Milk bottles, storage tanks and various sporting goods could soon be made from recycled single-use plastics.
This eclectic range of items are just some of the products that university researchers say could help make a dent in the more than 300 million tonnes of plastic waste produced every year, much of which ends up in the ocean.
Innovative ways of converting single-use plastics are being developed at Queen’s University in Belfast, including a ground-breaking approach known as rotational moulding.
The technique could be used in the creation of products such as canoes
The technique has the potential to recycle very large volumes of plastic waste into a wide variety of products, including urban furniture, kayaks and canoes.
Experts at the university’s Polymer Processing Research Centre are leading the research, working with industrial partners Impact Laboratories in Scotland, Impact Recycling in England and Harlequin Plastics in Northern Ireland.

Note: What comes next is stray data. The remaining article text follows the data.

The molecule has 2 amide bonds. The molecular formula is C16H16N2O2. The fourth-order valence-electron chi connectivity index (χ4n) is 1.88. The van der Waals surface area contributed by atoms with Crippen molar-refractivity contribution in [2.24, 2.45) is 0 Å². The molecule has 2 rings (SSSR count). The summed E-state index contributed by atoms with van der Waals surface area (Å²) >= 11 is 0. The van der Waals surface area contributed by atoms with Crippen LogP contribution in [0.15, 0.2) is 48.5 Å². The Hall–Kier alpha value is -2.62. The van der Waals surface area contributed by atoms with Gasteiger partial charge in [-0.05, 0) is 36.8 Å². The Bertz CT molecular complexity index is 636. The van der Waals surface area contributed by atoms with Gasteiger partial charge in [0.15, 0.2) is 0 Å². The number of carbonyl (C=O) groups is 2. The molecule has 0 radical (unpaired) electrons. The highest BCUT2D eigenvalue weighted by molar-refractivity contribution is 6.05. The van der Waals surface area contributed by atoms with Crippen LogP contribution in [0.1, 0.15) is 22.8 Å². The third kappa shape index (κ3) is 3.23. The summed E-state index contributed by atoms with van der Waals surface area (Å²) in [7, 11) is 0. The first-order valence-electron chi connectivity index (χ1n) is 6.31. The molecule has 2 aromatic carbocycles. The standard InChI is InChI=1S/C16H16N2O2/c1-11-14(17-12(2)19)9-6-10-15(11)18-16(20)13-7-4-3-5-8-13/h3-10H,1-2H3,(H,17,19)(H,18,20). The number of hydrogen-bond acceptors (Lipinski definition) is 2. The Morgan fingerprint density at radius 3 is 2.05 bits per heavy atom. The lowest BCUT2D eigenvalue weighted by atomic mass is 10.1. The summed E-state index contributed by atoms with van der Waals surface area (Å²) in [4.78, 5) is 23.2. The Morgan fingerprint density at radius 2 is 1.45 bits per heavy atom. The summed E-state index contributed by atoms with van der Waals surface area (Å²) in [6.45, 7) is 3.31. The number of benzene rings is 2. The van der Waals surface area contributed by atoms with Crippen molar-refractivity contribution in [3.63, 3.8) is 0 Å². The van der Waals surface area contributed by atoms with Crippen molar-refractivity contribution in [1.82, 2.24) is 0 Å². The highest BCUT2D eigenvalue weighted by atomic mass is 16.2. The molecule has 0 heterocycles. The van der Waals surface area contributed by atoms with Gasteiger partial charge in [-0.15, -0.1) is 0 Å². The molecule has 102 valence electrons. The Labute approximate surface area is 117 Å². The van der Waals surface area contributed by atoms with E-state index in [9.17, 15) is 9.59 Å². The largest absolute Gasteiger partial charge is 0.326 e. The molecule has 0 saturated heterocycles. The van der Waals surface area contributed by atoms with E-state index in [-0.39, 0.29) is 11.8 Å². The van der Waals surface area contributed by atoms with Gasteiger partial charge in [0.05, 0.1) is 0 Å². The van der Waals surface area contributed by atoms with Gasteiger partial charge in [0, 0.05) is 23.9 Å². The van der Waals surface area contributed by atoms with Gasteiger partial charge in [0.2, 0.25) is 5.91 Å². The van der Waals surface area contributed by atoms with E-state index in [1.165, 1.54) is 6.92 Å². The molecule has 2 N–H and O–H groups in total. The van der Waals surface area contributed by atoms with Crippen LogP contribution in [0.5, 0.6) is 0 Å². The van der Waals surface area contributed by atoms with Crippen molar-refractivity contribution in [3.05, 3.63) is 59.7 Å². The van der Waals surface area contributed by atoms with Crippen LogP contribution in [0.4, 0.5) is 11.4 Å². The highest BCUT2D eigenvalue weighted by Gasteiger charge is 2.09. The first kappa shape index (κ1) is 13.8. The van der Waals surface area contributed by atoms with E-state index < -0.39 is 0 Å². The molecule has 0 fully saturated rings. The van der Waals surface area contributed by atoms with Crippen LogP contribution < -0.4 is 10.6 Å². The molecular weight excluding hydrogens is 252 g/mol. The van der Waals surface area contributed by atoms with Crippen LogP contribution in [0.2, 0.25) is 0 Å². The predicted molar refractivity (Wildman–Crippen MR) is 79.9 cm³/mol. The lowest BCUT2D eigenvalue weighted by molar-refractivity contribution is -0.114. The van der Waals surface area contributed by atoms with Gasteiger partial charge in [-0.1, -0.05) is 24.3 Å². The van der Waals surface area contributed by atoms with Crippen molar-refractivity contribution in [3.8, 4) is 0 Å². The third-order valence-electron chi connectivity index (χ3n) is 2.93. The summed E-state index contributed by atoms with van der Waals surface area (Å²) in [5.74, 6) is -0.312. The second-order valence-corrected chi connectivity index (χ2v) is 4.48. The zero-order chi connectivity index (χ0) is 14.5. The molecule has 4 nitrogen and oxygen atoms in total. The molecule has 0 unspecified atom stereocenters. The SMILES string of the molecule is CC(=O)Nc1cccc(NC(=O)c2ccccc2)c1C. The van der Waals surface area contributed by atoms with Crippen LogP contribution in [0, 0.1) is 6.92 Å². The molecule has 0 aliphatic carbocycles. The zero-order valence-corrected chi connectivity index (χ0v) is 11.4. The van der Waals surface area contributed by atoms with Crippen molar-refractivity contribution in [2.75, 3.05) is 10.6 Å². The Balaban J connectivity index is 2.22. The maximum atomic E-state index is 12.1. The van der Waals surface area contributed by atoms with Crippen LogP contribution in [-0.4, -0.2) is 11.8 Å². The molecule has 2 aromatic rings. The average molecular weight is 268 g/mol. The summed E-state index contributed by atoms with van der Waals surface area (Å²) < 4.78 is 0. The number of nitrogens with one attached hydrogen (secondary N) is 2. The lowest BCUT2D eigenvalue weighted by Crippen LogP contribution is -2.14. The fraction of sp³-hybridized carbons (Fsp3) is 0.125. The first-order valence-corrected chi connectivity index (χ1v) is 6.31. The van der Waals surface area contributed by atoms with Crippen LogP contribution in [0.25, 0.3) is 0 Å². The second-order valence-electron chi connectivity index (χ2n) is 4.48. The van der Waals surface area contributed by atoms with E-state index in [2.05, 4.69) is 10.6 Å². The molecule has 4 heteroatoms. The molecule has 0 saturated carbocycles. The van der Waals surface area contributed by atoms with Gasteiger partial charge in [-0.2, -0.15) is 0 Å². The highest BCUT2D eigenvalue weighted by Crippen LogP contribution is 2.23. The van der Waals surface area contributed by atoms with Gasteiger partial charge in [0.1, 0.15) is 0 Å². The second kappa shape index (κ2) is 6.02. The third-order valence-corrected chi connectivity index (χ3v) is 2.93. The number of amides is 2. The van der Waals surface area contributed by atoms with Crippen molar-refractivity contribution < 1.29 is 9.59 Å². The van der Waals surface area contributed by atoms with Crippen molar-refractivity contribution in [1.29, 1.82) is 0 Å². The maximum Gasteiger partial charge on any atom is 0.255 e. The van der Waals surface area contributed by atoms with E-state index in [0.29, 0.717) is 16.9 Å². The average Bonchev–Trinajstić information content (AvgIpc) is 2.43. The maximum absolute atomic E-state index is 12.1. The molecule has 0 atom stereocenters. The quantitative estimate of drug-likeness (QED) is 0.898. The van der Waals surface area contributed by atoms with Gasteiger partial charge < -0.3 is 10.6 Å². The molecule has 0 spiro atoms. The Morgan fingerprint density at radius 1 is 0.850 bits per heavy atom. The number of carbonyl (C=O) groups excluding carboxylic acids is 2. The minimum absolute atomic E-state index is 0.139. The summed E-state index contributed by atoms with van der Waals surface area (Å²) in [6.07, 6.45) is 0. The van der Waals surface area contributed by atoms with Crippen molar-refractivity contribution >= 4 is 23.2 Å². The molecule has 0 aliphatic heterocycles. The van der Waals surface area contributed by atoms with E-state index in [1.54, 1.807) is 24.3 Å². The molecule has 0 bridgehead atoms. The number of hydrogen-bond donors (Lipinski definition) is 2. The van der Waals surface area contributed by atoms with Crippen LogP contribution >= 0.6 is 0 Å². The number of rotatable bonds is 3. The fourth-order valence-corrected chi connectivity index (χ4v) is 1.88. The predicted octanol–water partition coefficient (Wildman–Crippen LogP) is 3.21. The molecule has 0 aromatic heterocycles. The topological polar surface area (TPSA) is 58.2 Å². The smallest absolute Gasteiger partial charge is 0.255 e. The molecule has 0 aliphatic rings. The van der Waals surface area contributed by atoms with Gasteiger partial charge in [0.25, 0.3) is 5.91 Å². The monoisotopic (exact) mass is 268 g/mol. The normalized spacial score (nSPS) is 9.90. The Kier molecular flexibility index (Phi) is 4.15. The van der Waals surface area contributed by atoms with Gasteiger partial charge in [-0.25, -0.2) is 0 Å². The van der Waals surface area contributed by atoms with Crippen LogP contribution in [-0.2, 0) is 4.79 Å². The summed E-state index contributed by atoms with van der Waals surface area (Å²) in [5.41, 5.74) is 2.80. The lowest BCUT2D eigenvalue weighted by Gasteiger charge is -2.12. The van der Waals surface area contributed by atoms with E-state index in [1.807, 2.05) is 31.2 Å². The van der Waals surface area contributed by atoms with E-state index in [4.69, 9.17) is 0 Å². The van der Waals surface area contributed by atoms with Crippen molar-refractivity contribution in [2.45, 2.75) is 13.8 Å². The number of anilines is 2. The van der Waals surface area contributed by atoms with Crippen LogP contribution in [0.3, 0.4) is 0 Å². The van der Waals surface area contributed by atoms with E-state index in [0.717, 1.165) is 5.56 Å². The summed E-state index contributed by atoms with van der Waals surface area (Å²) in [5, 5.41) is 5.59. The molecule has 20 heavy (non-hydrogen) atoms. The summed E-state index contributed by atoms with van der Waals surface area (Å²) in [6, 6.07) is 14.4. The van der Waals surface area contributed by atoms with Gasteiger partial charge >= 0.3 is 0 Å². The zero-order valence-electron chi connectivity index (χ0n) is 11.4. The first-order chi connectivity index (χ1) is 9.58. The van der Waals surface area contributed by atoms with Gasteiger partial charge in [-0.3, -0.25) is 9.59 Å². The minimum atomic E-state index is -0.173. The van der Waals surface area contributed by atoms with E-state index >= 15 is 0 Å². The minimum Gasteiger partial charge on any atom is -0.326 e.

The project is also backed by the government-funded Innovate UK.
Dr Peter Martin explained: “The process starts with flakes of waste plastics being separated and compounded into pellets using the patented technologies of Impact Laboratories and Impact Recycling.
“At Queen’s we take these pellets and grind them into a fine powder, which is then blended with a proportion of new plastic, heated to over 200C, and then cooled within a mould to transform it into the shape of a new product.”
Once the technique has been completely optimised, it is expected that recycled waste could replace around 30% of the new plastic that would have been required for an individual product.
Mark Kearns, moulding research manager at the Queen’s centre, said the process would provide “significant environmental benefits” as there would be far less waste ending up in landfills, rivers and the ocean.
He added: “It will also help to reduce the quantity of pure polyethylene used in the process, ushering in a new and more sustainable era in the production of rotationally moulded plastics.”
Credit: Sky News